Here is what a sample data sheet would look like:

The Autism Helper - Data

Once one set has been mastered, move to fluency instruction. Start with a short time period if fluency instruction is new for your student. Begin the timer, scroll through the flashcards, put corrects in one pill, and incorrects in another pile. Count up the piles when you are done and fill in the data sheet. Easy peasy.

The Autism Helper - Data

Fluency instruction makes it easy to compare data and gives the most information. You know how many they got correct and in how long. Percentage, consecutive opportunities, etc, doesn't tell us all that. If we say a student can identify letters with 90% accuracy - what does that really mean? How many letters? How long does it take them? Taking 2 minutes to identify each letter is not functional and will not pave a yellow brick road toward reading. If we say a student can identify 20 letters minute - that gives us a ton more information. Fluency instruction is a classroom must have. It's easy to run, relatively easy to set up (check out my fluency mega pack), and is perfect for a paraprofessional to run.
Although this seems like a whole lotta hoopla just to learn colors, for many of our students - they require this structure and consistency in order to fully master and generalize new skills. As a teacher, I love seeing the skills progress. Tracking data can be so rewarding because we see our hard work pay off!

Sasha Long, M.A., BCBA
The Autism Helper
Helping You, Help Children With Autism  

Thanks SASHA - You ROCK! 
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Saturday, April 12, 2014

#willworkforcaltrans Spotlight on Special Thinker: Diego

Today we get to meet Diego, son of Dori (autism mom & special education teacher, too!)

Check her out on Instagram @DORI510

“You need a sign," Diego informed me.  He was going to be 5 soon and had just slipped on the wet tile in the kitchen. “Make me one then,” I told him.  Famous last words.  I had wanted him to start writing his named but this stubborn child refused to use markers, crayons or pencils.

What started as a slip and fall evolved into a full blown obsession.  Diego makes signs for everything and out of anything.  It’s how we got him to start writing and reading.  For Sale signs started simple then started including details; red bike, fast scooter.  Anything that helped him become interested in words and their meaning.  Before you knew it, our house was covered in Post It’s with directions, exit signs, and warnings.  But I wouldn’t change it for the world.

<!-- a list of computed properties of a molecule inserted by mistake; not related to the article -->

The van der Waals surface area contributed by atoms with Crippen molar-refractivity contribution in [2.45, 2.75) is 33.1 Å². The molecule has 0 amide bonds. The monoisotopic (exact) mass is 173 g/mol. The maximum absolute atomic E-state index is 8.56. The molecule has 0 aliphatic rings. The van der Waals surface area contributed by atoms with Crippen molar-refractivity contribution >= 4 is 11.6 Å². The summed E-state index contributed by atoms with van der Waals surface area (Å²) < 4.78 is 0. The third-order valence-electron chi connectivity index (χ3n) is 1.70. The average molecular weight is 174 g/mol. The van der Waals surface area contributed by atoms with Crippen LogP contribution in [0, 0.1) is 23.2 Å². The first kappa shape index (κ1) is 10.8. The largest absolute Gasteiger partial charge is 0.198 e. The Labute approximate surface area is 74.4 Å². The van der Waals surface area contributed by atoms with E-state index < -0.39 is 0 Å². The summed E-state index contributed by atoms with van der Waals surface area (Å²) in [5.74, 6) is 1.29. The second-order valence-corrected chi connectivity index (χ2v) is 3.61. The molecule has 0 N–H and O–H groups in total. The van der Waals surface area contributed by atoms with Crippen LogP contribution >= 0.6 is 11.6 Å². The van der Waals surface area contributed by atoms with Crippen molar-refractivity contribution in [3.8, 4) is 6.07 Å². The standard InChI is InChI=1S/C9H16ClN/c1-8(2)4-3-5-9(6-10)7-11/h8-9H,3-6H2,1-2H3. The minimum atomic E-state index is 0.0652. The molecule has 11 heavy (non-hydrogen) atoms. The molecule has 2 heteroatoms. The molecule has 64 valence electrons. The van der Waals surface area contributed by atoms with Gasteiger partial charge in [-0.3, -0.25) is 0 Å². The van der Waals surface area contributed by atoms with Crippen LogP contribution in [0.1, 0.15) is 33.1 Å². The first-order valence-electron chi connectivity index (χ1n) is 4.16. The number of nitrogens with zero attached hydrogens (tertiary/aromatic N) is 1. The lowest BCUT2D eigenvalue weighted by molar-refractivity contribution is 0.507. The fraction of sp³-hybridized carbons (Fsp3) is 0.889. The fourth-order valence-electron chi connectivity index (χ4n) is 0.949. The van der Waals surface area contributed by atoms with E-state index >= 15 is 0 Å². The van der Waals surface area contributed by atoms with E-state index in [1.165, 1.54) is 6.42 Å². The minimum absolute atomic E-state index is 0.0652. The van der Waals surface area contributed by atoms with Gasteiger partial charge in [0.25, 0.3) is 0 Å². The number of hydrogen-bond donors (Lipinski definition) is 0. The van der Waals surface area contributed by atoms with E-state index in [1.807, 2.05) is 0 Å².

We were blessed with Diego in 2006.  I quit my job as a Special Education Teacher so I could stay home and spend the first few years with our child.  I imagined days of scrapbooking while the baby (or babies) played.  We’d bake cookies and sing songs together.  We would take long walks to the park so he could play while I chatted with the other moms.  You know, all the fun things that parents are supposed to do.  We waited so long to have kids, this was supposed to be IT! 

That first year and a half we hit most of the typical milestones- sitting up, rolling over, crawling, walking, but there were a few things that made me think- no language, fleeting eye contact, obsession with the blinds in our house. Open, close, open, close.  It felt like Autism. I didn’t want to say it.  I didn’t want to think it.  But it was there. Trips to the park were few and far between.  Diego was more interested in a tree than kids or playing.  His little chubby legs stumbling along, around and around while his hands simply dragged around the trunk.  Same tree every time. 

On a long car drive, I shared my concerns with my husband, hoping he would say I was worried about nothing.  That maybe I’m making too much of little things.  That’s not what he said.  He said, “That makes sense. Autism.  Yeah, I see it too.” Damn. Then then doctor agreed.  Damn. Then the psychologist agreed. Damn.  And two more after that.  Double damn.